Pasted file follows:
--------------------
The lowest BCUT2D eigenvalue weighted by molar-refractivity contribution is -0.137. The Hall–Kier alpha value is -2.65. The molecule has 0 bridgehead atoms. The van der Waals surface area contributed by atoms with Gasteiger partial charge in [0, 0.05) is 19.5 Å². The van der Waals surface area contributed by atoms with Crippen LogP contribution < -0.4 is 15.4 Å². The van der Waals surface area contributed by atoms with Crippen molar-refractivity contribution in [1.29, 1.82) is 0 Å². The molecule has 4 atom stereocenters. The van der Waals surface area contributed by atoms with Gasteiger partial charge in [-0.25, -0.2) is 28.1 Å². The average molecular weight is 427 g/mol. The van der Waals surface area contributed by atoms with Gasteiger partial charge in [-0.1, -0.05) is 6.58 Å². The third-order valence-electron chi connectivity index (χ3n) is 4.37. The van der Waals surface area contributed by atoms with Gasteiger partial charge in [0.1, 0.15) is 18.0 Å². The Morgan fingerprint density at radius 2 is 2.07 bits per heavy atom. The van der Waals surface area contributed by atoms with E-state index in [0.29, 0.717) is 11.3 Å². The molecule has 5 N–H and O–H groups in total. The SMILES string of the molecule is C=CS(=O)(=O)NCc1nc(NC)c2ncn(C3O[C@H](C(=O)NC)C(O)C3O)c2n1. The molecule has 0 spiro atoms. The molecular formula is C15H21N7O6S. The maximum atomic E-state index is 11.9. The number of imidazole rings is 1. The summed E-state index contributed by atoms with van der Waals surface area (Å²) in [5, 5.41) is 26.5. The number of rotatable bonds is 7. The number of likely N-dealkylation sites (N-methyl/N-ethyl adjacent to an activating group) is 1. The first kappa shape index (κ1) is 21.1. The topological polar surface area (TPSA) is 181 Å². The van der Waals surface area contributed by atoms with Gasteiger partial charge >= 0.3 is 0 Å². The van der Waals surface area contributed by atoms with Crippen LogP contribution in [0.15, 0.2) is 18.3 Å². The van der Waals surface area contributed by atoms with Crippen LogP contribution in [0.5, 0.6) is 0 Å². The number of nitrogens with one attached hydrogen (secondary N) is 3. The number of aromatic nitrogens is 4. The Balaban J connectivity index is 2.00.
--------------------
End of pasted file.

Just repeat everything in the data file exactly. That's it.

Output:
The lowest BCUT2D eigenvalue weighted by molar-refractivity contribution is -0.137. The Hall–Kier alpha value is -2.65. The molecule has 0 bridgehead atoms. The van der Waals surface area contributed by atoms with Gasteiger partial charge in [0, 0.05) is 19.5 Å². The van der Waals surface area contributed by atoms with Crippen LogP contribution < -0.4 is 15.4 Å². The van der Waals surface area contributed by atoms with Crippen molar-refractivity contribution in [1.29, 1.82) is 0 Å². The molecule has 4 atom stereocenters. The van der Waals surface area contributed by atoms with Gasteiger partial charge in [-0.25, -0.2) is 28.1 Å². The average molecular weight is 427 g/mol. The van der Waals surface area contributed by atoms with Gasteiger partial charge in [-0.1, -0.05) is 6.58 Å². The third-order valence-electron chi connectivity index (χ3n) is 4.37. The van der Waals surface area contributed by atoms with Gasteiger partial charge in [0.1, 0.15) is 18.0 Å². The Morgan fingerprint density at radius 2 is 2.07 bits per heavy atom. The van der Waals surface area contributed by atoms with E-state index in [0.29, 0.717) is 11.3 Å². The molecule has 5 N–H and O–H groups in total. The SMILES string of the molecule is C=CS(=O)(=O)NCc1nc(NC)c2ncn(C3O[C@H](C(=O)NC)C(O)C3O)c2n1. The molecule has 0 spiro atoms. The molecular formula is C15H21N7O6S. The maximum atomic E-state index is 11.9. The number of imidazole rings is 1. The summed E-state index contributed by atoms with van der Waals surface area (Å²) in [5, 5.41) is 26.5. The number of rotatable bonds is 7. The number of likely N-dealkylation sites (N-methyl/N-ethyl adjacent to an activating group) is 1. The first kappa shape index (κ1) is 21.1. The topological polar surface area (TPSA) is 181 Å². The van der Waals surface area contributed by atoms with Gasteiger partial charge >= 0.3 is 0 Å². The van der Waals surface area contributed by atoms with Crippen LogP contribution in [0.15, 0.2) is 18.3 Å². The van der Waals surface area contributed by atoms with Crippen LogP contribution in [0.5, 0.6) is 0 Å². The number of nitrogens with one attached hydrogen (secondary N) is 3. The number of aromatic nitrogens is 4. The Balaban J connectivity index is 2.00.